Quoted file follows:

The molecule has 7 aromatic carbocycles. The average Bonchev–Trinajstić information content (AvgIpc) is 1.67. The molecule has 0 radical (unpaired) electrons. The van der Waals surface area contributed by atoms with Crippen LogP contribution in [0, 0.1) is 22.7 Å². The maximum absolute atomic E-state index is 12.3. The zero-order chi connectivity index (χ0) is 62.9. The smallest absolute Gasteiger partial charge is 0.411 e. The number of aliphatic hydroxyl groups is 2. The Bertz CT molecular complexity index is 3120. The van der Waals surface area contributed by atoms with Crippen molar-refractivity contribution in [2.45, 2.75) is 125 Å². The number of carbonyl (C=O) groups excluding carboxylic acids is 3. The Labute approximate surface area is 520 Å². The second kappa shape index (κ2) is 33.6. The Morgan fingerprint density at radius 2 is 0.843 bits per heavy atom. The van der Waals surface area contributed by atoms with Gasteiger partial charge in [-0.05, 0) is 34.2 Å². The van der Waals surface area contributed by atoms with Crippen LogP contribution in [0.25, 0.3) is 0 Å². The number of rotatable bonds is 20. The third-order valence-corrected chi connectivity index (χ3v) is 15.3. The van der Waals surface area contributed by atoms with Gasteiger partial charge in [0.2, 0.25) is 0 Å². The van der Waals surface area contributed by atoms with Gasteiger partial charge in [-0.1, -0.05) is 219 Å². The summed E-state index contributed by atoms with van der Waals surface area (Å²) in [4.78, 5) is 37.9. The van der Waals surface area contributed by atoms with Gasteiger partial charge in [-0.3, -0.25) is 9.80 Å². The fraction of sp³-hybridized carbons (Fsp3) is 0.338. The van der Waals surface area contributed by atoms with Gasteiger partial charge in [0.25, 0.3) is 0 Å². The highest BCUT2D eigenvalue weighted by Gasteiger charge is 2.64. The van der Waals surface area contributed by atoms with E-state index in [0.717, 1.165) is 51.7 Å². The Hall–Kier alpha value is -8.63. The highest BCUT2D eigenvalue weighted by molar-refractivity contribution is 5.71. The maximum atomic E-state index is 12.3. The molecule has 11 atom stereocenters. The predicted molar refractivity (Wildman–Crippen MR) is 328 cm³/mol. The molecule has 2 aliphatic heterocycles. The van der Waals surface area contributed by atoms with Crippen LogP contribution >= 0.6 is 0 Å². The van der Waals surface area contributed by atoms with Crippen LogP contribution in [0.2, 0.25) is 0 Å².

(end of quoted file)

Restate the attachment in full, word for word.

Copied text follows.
The molecule has 7 aromatic carbocycles. The average Bonchev–Trinajstić information content (AvgIpc) is 1.67. The molecule has 0 radical (unpaired) electrons. The van der Waals surface area contributed by atoms with Crippen LogP contribution in [0, 0.1) is 22.7 Å². The maximum absolute atomic E-state index is 12.3. The zero-order chi connectivity index (χ0) is 62.9. The smallest absolute Gasteiger partial charge is 0.411 e. The number of aliphatic hydroxyl groups is 2. The Bertz CT molecular complexity index is 3120. The van der Waals surface area contributed by atoms with Crippen molar-refractivity contribution in [2.45, 2.75) is 125 Å². The number of carbonyl (C=O) groups excluding carboxylic acids is 3. The Labute approximate surface area is 520 Å². The second kappa shape index (κ2) is 33.6. The Morgan fingerprint density at radius 2 is 0.843 bits per heavy atom. The van der Waals surface area contributed by atoms with Gasteiger partial charge in [-0.05, 0) is 34.2 Å². The van der Waals surface area contributed by atoms with Crippen LogP contribution in [0.25, 0.3) is 0 Å². The number of rotatable bonds is 20. The third-order valence-corrected chi connectivity index (χ3v) is 15.3. The van der Waals surface area contributed by atoms with Gasteiger partial charge in [0.2, 0.25) is 0 Å². The van der Waals surface area contributed by atoms with Gasteiger partial charge in [-0.1, -0.05) is 219 Å². The summed E-state index contributed by atoms with van der Waals surface area (Å²) in [4.78, 5) is 37.9. The van der Waals surface area contributed by atoms with Gasteiger partial charge in [-0.3, -0.25) is 9.80 Å². The fraction of sp³-hybridized carbons (Fsp3) is 0.338. The van der Waals surface area contributed by atoms with Gasteiger partial charge in [0.25, 0.3) is 0 Å². The highest BCUT2D eigenvalue weighted by Gasteiger charge is 2.64. The van der Waals surface area contributed by atoms with E-state index in [0.717, 1.165) is 51.7 Å². The Hall–Kier alpha value is -8.63. The highest BCUT2D eigenvalue weighted by molar-refractivity contribution is 5.71. The maximum atomic E-state index is 12.3. The molecule has 11 atom stereocenters. The predicted molar refractivity (Wildman–Crippen MR) is 328 cm³/mol. The molecule has 2 aliphatic heterocycles. The van der Waals surface area contributed by atoms with Crippen LogP contribution >= 0.6 is 0 Å². The van der Waals surface area contributed by atoms with Crippen LogP contribution in [0.2, 0.25) is 0 Å².